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As one half of the founding team of indie magazine The Great Discontent, Editor-in-Chief Tina Essmaker is a self taught publisher who’s been helping run TGD since its launch in 2011. Over the years, Essmaker has not only taken on the responsibilities of EIC—which include putting together issues, planning live events, and doing a podcast—but she’s also spoken to more than 200 subjects about what it’s like to pursue a career in creative fields.
How and why did you become involved in your line of work, resulting in becoming a cofounder and Editor in Chief of The Great Discontent?
It wasn’t a straight path. My background is not in publishing. I have a Bachelor’s of Social Work from Wayne State University in Detroit, and I spent 12 years working with runaway and homeless youth in my Michigan hometown. I started to dip my toes into editing and copywriting on a freelance basis about 8 years ago—I’m self-taught—and then The Great Discontent was born as a passion project, cofounded by Ryan Essmaker and me. TGD began out of sheer curiosity: What drives people to pursue a creative path, and what is it really like to pursue that path? The goal was to create a publication of in-depth conversations that illuminate the creative life, including the struggles and challenges we face. It launched as an online magazine in 2011, and continued to be a side project for me until January 2014, when we added a print counterpart and I dove in head first as Editor-in-Chief. Since then, TGD has grown to include a live event series and podcast, too!
Tell us a little bit about your day-to-day and what’s at stake when it comes to running your own publication.
From the outside, it may seem glamorous to run a publication, but it’s a lot of hustle. Of course, there are moments that make up for that, like hosting events, attending parties, and interviewing amazing individuals. But my daily work probably looks a lot like everyone else’s: responding to emails, taking phone calls, managing schedules, producing for upcoming issues and events, and all of the things that go along with running an online shop and selling a physical product. The work behind the scenes is necessary, and I try to find joy in it because it’s satisfying to see the end results in the form of a new print issue or a successful live event.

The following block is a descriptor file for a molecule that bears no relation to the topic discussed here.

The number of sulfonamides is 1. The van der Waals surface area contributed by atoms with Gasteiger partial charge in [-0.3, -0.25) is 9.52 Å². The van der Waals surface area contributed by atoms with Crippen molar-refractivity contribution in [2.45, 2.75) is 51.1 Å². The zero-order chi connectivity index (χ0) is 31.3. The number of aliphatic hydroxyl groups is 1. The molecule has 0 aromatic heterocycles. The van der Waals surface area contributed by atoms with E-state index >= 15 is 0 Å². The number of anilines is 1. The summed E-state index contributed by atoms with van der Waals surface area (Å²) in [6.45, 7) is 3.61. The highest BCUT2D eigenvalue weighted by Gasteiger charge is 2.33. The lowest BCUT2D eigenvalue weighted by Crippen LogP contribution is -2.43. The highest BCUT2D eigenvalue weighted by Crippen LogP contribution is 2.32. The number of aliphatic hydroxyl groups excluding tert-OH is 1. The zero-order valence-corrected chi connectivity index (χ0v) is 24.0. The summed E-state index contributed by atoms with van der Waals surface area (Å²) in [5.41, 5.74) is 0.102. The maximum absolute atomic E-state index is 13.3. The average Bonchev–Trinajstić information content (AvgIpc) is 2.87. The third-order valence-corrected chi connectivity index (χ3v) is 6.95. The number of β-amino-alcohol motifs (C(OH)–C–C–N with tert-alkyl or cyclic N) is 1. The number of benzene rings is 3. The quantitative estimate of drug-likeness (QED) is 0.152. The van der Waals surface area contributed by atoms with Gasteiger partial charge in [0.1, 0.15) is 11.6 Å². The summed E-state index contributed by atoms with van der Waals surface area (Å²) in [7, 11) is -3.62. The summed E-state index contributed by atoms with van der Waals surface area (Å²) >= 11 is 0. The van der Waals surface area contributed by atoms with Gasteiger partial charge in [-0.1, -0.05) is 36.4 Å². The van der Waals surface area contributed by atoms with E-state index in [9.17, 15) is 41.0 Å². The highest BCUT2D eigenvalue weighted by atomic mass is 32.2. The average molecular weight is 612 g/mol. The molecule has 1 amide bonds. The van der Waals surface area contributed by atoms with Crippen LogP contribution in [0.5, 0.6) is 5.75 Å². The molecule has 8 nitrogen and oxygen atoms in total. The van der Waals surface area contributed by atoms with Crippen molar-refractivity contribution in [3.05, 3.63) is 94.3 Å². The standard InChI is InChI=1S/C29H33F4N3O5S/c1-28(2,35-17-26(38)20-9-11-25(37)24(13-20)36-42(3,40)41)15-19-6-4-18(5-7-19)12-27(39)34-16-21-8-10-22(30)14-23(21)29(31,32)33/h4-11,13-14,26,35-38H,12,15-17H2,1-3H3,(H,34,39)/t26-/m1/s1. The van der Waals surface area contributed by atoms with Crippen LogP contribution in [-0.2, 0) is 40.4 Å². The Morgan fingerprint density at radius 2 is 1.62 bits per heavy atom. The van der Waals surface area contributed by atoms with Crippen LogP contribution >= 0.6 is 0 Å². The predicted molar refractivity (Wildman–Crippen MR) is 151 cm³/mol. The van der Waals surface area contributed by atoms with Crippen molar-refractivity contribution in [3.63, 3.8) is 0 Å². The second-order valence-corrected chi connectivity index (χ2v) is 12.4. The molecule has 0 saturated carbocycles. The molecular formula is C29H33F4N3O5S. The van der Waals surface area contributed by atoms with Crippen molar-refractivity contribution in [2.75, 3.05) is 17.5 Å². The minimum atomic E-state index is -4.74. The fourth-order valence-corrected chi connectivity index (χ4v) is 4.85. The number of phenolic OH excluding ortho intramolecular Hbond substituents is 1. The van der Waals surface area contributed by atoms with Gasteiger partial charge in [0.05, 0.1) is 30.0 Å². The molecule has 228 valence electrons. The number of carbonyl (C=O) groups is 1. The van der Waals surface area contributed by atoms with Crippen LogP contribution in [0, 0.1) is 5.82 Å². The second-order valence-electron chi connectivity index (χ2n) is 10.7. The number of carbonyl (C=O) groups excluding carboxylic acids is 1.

What do you find most fulling about your work?
This is easy for me to answer: all of the people who I get to meet and talk to! It’s such a privilege to be invited into the lives of those I interview. Since TGD launched in 2011, I’ve spoken to more than 200 subjects for our various mediums, and sometimes I have to pinch myself to see if I’m awake or dreaming. It sounds cheesy, but it’s true. TGD has become this extended family for me, and many of the people I’ve interviewed have become collaborators and friends. The same goes for our community of readers. It’s this big extended creative family that I’m so, so grateful for.
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What are your proudest achievements with running the magazine at a time of media turmoil, and what are your greatest challenge?
My proudest achievement is that we’re doing it. Running a magazine has many challenges—the overhead of printing, staying lean enough to evolve as the industry does, creating content that continues to engage, responding to changes in how people are consuming media—but at the end of the day, you do it because you believe that the content you are making is valuable and needs to exist in the world. I’m proud that we’re creating work that resonates and that we’ve stayed true to our roots as we’ve grown.
What do you hope changes or improves (or continues!) with TGD and the industry in the future?
We’re an indie publisher, and although we’re affected by trends in the publishing industry as a whole, we try to ask ourselves what the next right move is for us. I hope we’ll continue to do that in the future as we grow on our own terms.
For fun, who would you nominate to be on this list?
I’d nominate street photographer Andre D. Wagner, filmmaker Damani Baker, writer and Brain Pickings founder Maria Popova, and designer and founder of the magazine Hello Mr., Ryan Fitzgibbon.

Learn more about this year’s 100 Influencers in Brooklyn Culture.

Photo by Jane Bruce